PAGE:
People often ask if I get strange looks or comments about our family size when I’m out and about with our five children. We rarely do.
Maybe I don’t notice them, and when I’m out I either have only a couple of children with me, or our family is part of a larger crowd of extended family or friends and so our number isn’t obvious.
But when we do get comments they tend to be extreme. I was unprepared for the response when I took our five plus one of their friends to our local takeaway the other day.
The owner recognised and greeted me and, noticing the children checking out the drinks and ice cream refrigerators, asked which ones were with me.
When I replied that all of them were he stared at them and back at me with obvious shock. I tried to help him out by pointing out our friend with us, but his face remained blank. I don’t know what he was thinking, but he sure took an uncomfortable length of time to think it.
Finally, he nodded with a serious expression in the direction of the doorway. “You know, there’s a doctors’ surgery across the road. You need to go there.”
“Oh, really?” I smiled at him, ignoring my embarrassed older child who was pulling gently on my arm, willing us to get away.
“Do you think they’ll help me have another five?” After another awkward pause while I held my gaze and my breath, he finally broke out in a smile. “You know what? I’m the eldest of seven. And I have four kids!”
Now I was surprised. Why on earth had he seemed so confronted by my five then?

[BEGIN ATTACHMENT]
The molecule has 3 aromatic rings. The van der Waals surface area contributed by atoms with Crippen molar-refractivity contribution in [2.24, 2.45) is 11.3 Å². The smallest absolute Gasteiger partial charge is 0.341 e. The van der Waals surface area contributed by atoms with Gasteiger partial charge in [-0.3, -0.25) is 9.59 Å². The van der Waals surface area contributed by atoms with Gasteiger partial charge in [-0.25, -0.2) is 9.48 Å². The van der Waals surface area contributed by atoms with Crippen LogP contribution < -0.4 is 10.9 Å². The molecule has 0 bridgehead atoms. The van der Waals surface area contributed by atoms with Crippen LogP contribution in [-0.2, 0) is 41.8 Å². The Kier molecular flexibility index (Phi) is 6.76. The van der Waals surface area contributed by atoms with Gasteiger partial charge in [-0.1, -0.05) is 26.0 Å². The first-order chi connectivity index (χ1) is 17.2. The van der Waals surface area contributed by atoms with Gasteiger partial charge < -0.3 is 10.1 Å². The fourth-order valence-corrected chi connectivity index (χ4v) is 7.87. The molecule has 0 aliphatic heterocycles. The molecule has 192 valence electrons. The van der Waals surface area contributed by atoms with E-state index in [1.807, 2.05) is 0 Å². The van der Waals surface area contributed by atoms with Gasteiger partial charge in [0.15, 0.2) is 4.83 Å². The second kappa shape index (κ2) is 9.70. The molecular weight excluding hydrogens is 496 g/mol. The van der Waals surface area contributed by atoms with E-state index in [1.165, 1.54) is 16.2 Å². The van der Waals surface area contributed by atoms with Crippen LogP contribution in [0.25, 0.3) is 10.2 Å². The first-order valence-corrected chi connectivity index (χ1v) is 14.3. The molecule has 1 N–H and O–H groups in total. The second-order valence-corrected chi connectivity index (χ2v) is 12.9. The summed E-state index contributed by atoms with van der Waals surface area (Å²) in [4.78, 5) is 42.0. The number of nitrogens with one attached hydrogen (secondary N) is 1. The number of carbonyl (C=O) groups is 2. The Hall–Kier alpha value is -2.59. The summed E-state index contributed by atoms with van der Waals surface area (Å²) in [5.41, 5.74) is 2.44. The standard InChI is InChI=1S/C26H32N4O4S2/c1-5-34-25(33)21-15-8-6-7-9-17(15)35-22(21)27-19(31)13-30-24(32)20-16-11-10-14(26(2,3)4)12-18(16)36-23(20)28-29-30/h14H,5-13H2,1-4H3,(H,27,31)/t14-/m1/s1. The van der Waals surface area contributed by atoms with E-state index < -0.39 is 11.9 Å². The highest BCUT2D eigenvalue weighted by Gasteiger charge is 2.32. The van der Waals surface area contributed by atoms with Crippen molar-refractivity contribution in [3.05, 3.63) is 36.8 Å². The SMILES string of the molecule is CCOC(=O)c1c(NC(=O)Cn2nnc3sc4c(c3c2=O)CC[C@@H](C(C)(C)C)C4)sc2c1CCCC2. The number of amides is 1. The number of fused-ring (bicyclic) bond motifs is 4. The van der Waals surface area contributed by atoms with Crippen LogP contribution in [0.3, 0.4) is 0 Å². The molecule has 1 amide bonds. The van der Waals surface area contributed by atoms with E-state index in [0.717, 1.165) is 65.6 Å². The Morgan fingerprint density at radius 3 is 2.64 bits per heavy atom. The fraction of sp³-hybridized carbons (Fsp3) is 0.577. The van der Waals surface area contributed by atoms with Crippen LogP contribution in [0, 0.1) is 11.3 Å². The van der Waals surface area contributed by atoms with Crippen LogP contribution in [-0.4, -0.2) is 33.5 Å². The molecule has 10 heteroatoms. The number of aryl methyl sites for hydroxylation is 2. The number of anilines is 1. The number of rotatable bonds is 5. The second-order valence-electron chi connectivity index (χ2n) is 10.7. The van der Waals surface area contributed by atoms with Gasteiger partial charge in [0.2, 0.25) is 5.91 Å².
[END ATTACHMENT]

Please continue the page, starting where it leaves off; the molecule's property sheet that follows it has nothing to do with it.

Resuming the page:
“That’s awesome! How old are they?”
There was one daughter working in the kitchen with him, whom he called out to say ‘hello’, and the youngest is still in primary school.
Then my new friend began telling me about the tensions between himself and his sisters.
I couldn’t help but wonder if our order was ready, but tried to follow his conversation which had a hint of confession.
I’m sure if my kids hadn’t been milling around impatiently and I hadn’t been pointedly getting my payment ready he would have revealed more and maybe asked more. I’m sure we’ll hear more of his thoughts on large family life next time we get a hankering for the best hot chips in our suburb.
We ended on such a friendly note, but I can’t help but wonder how else that conversation might have gone if I had been in a different mood, sad, or tired, or defensive.
When we married, Peter and I knew that part of our vocation was to be a witness to married life, to love and responsibility, and if asked, our spirituality.
I’m sure we never realised just how public our witness would end up being, how we would always be on display because of these beautiful and highly visible children God has given us.
With a larger-than-average family, especially in our culture, it’s not possible to hide our faith under a bushel.
We need to be prepared to explain the reasons for it at a moment’s notice. We also need to live it fully, freely, and joyfully. Yesterday we met up with some dear old friends, celebrated Mass together and shared a picnic lunch.
In his homily our friend Fr Greg Homeming OCD asked us, as mature Christians, to be Christ in our increasingly polarised world, to love each person we meet and to allow wounded souls to touch us.
I don’t know if I’m quite up to that call to radical, Pauline, identification with Christ, but I agree that it is Christ we are called to both bring, and meet, in our everyday conversations, especially in those encounters where we meet shock, confusion, bitterness and jarringly different perspectives.